I need to make a confession about my car: It’s a mid-range Mazda. I know, I know, a mid-range Mazda is not a big deal in Australia, the ‘lucky country.’ But mid range or not, this car was recently a source of guilt for me.
I work in aid and development, and recently, as I walked through the car park at work, I noticed that a colleague of mine, a man in a similar job but with a different organisation, owned a car much like mine. I thought to myself, “he has a similar style of car to me… I wonder if he feels as guilty about his as I do about mine?”
Because the truth is, I sometimes feel seriously bad that I don’t own a $2000 car so that I can give the rest of the money to people in poverty. But is it healthy that I feel so guilty about my possessions? Is guilt a necessary part of caring about people in poverty whilst living in an affluent, Western culture? I think the Bible has some answers to these questions.
The lady with the perfume
Think of the woman pouring the very expensive perfume over Jesus in Matthew 26 verses 6 to 16. Commentators tell us that this perfume was worth about a year’s wages (France 2007, 973). To put that amount into perspective, Mark 6 verse 37 tells us that more than half a years wages could feed 5000 people, and so in theory this bottle of perfume could feed up to 10,000 people! This was some seriously fancy smell-pretty. But instead of rebuking this lavish lass, Jesus says to his outraged disciples in verses 10 and 11,
“Why are you bothering this woman? She has done a beautiful thing to me. The poor you will always have with you, but you will not always have me.”
On the surface it looks as though Jesus is justifying extravagancy, and de-emphasising helping those in poverty! But, of course, Jesus isn’t saying, “don’t worry about the poor” in this passage, because Jesus is a huge advocate of people who are impoverished all throughout His ministry (Luke 4:17-21; Luke 3:11; Luke 16:19-31 just to name but a few passages).
God’s plan for poverty alleviation
What is he saying, then? I think the answer to that question is found not in this passage, but in a passage to which it refers (in a subscript), Deuteronomy chapter 15 verse11. It says: “There will always be poor people in the land. Therefore I command you to be openhanded toward your fellow Israelites who are poor and needy in your land.” In the same chapter, read also Deuteronomy chapter 15 verse 4, which says, “However, there need be no poor people among you, for in the land the LORD your God is giving you to possess as your inheritance, he will richly bless you.”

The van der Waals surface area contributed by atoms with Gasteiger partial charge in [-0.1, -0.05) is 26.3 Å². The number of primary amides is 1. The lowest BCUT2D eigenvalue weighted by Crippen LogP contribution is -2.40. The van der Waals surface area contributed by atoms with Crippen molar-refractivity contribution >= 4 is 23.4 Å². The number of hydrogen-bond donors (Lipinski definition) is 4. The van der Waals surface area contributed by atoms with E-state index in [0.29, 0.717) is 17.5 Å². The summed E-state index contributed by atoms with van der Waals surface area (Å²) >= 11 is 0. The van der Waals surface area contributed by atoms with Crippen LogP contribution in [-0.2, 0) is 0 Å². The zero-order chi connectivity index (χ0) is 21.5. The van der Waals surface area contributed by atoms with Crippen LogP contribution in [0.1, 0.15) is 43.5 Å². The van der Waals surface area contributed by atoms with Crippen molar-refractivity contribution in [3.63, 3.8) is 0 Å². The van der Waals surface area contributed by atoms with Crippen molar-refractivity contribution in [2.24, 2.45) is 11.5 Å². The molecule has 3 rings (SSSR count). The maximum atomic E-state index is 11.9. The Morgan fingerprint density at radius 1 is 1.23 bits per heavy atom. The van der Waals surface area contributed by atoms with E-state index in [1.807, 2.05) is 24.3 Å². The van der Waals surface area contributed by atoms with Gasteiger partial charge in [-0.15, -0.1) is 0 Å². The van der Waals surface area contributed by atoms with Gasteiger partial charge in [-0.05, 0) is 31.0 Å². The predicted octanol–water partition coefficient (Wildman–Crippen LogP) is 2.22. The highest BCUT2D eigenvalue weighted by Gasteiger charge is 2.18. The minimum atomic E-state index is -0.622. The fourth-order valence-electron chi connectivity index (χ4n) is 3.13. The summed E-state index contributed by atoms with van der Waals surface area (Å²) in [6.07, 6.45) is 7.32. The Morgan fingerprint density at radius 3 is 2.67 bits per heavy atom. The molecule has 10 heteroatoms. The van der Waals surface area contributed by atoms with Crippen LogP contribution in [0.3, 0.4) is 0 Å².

You see, Deuteronomy 15 explains that if humanity follows God’s commandments, there will be no poverty (verse 4). But it concludes by saying that because humanity does not do what God has prescribed, there will never cease to be some in poverty among us (verse 11). But our response to this predicament should not be to say “don’t worry about these people,” it should be to open our hand and give all the more generously to them.
What Jesus is actually doing in Matthew 26 is reminding His disciples of God’s plan for poverty alleviation. A plan that doesn’t involve selling expensive items and giving the money to the poor, but rather involves a community of believers who organize their society such that those around them who are in poverty are cared for. What God demands of His followers is justice, not charity.
So what about the guilt ridden Mazda?
So what does all this have to do with my guilty conscience regarding my car? Well, quite a bit. You see, God doesn’t expect me to sell my car and give the money to those who are in poverty. In fact, God doesn’t want Christians in general to be people who sell one large item and give the money to those in poverty, he expects us to live lives of generous giving.
He expects us to live lifestyles in which generosity to, and advocacy for, impoverished people is intrinsic.
His plan is that, rather than tossing a fifty in the plate at Easter or at Christmas, we might change our lives (and eventually our culture) such that people in poverty are consistently cared for so that, eventually, there might be no-one among us in poverty, and our culture might be like that of the fellowship of believers in Acts chapter 2 verses 42 to 47.
So the good news is Jesus doesn’t expect me to sell my mid-range Mazda, nor does he want Western Christians to feel guilty for having such belongings. But he does expect us, the ‘lucky ones’, to live a lifestyle of generosity, giving freehandedly from our abundance so that none among us might have need.
Brent Van Mourik is the Queensland State Representative for Baptist World Aid Australia and is a registered pastor with the Baptist Union of Queensland. He completed a Bachelor of Theology through Malyon College in Brisbane, where he now lives with his wife, Jane. When he isn’t advocating for the poor and oppressed, he loves having a cup of coffee and a chat. He also enjoys developing his theology of disappointment, and putting into practice Ephesians 4:26 (“In your anger do not sin”) on the golf course.
* France, R.T. 2007. The Gospel of Matthew. The New International Commentary on the New Testament. Grand Rapids: Wm. B Eerdmans Publishing.